FIG. 1 shows the spectral irradiance of the solar radiation reaching the earth's surface as a function of photon wavelength.
FIG. 2 shows the reduction-oxidation (redox) potential for MoS2 materials.
FIG. 3 shows phenol photo-oxidation.
FIG. 4 shows pentachlorophenol photo-oxidation.
The electron-hole pairs generated by solar radiation in semi conducting materials can catalyze reduction-oxidation (redox) reactions that can destroy organic chemicals, such as aromatic and halogenated hydrocarbons. One difficulty with many potential catalytic compounds is that the compounds absorb only a small fraction of the solar spectrum. FIG. 1 shows the spectral irradiance of the solar radiation that reaches the earth's surface as a function of photon wavelength. Only photons with wavelengths smaller than the band gap wavelength can excite electron-hole pairs. For bulk TiO2, this wavelength is in the near-ultraviolet (UV) region or about 390 nm. This means that, for bulk TiO2, only about 3% of the solar spectrum is utilized.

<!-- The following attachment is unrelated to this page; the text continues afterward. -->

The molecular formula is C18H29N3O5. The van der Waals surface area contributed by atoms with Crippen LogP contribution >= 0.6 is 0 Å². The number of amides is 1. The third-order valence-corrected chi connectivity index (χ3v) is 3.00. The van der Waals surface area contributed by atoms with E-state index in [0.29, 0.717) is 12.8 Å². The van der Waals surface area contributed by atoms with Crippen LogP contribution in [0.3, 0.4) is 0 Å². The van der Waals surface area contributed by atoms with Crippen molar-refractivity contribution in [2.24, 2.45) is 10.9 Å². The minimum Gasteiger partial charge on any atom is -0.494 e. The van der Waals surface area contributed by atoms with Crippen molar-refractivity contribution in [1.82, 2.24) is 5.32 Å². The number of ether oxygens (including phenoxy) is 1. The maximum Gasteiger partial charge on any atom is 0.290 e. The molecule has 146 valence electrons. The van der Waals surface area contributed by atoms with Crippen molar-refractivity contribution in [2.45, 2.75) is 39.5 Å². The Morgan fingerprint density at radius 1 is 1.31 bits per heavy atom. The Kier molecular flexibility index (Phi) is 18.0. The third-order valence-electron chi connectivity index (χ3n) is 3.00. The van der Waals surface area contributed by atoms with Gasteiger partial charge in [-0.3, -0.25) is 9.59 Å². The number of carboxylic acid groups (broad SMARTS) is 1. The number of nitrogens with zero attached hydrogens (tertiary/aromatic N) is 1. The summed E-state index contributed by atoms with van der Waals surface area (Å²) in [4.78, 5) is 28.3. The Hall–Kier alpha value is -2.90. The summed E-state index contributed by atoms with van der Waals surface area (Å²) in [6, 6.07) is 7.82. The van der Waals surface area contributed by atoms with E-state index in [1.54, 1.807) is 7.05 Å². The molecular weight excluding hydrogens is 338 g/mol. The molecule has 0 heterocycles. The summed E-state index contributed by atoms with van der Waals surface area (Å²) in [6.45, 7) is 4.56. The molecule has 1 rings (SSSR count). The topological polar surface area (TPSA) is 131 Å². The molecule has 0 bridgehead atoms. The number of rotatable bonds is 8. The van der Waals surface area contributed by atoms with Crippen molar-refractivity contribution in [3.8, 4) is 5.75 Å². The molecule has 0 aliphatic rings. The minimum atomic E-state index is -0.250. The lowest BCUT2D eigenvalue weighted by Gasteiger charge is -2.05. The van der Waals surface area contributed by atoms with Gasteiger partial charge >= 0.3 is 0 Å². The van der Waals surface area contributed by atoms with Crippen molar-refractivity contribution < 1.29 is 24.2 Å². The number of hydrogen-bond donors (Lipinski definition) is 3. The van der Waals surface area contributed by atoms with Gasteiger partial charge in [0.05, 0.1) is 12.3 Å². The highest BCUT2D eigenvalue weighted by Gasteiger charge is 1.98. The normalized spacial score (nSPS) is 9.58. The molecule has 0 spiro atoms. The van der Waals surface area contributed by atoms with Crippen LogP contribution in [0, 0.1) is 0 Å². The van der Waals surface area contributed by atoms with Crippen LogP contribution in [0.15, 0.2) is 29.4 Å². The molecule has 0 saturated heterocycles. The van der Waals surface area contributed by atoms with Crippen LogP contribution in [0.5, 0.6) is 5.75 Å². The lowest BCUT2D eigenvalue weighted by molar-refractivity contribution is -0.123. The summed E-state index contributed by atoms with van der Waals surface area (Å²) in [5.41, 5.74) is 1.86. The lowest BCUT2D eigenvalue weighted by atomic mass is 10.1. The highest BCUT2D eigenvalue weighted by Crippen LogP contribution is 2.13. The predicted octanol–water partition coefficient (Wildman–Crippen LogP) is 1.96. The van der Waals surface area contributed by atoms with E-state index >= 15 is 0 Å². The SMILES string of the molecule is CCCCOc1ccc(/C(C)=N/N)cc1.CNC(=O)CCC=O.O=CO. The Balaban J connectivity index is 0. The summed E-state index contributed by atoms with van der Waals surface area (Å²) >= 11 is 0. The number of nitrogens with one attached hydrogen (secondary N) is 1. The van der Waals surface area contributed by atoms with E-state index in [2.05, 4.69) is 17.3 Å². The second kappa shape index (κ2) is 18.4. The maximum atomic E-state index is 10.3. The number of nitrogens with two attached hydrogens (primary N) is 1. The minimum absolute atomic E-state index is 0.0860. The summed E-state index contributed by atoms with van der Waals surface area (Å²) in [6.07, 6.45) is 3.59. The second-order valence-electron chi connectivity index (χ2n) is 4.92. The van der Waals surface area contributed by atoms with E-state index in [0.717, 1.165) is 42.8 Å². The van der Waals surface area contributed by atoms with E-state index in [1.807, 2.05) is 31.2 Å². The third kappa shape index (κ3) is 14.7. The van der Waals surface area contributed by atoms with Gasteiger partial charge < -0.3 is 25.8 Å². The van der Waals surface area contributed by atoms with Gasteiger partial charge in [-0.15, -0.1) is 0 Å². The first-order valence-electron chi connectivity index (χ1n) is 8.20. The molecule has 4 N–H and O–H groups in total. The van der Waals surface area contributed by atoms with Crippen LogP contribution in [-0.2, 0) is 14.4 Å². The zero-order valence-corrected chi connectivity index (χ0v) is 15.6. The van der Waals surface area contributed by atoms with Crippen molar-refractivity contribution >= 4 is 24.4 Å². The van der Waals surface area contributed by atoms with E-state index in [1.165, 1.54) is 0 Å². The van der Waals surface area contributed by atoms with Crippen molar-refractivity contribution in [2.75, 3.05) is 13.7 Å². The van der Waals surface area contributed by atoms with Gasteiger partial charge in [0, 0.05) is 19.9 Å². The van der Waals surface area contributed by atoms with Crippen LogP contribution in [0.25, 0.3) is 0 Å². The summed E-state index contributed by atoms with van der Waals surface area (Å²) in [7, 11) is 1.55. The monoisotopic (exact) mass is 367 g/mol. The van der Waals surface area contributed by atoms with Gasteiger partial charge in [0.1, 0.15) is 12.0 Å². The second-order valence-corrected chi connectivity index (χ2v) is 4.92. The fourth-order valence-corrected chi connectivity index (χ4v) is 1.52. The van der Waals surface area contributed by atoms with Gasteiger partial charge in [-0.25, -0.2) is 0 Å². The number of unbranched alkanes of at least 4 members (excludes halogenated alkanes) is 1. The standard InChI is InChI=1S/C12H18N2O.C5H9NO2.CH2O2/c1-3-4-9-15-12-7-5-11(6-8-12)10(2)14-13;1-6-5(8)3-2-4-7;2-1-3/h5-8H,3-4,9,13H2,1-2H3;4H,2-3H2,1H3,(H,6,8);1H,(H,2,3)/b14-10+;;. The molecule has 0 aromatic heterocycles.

Wilcoxon (wilcoxon, J.P., U.S. Pat. No. 5,147,841, issued Sep. 15, 1992; incorporated herein by reference) and Wilcoxon et al. (Wilcoxon, J., Newcomer, P, and Samara, G., J. AppI. Phys., 1997, 81,12, 7934-7944; incorporated herein by reference) demonstrated that nanoclusters of MoS2 could be prepared using an inverse micelle synthesis process. The absorbance wavelength of these nanoclusters of MoS2 can be varied by varying the size of the nanocluster materials. FIG. 1 shows that for MoS2 particles with an average diameter of 4.5 nm, the absorbance onset is approximately 550 nm and, for particles with an average diameter of 8-10 nm, the absorbance edge is approximately 800 nm. These particles can thus potentially utilize a much greater fraction of solar radiation.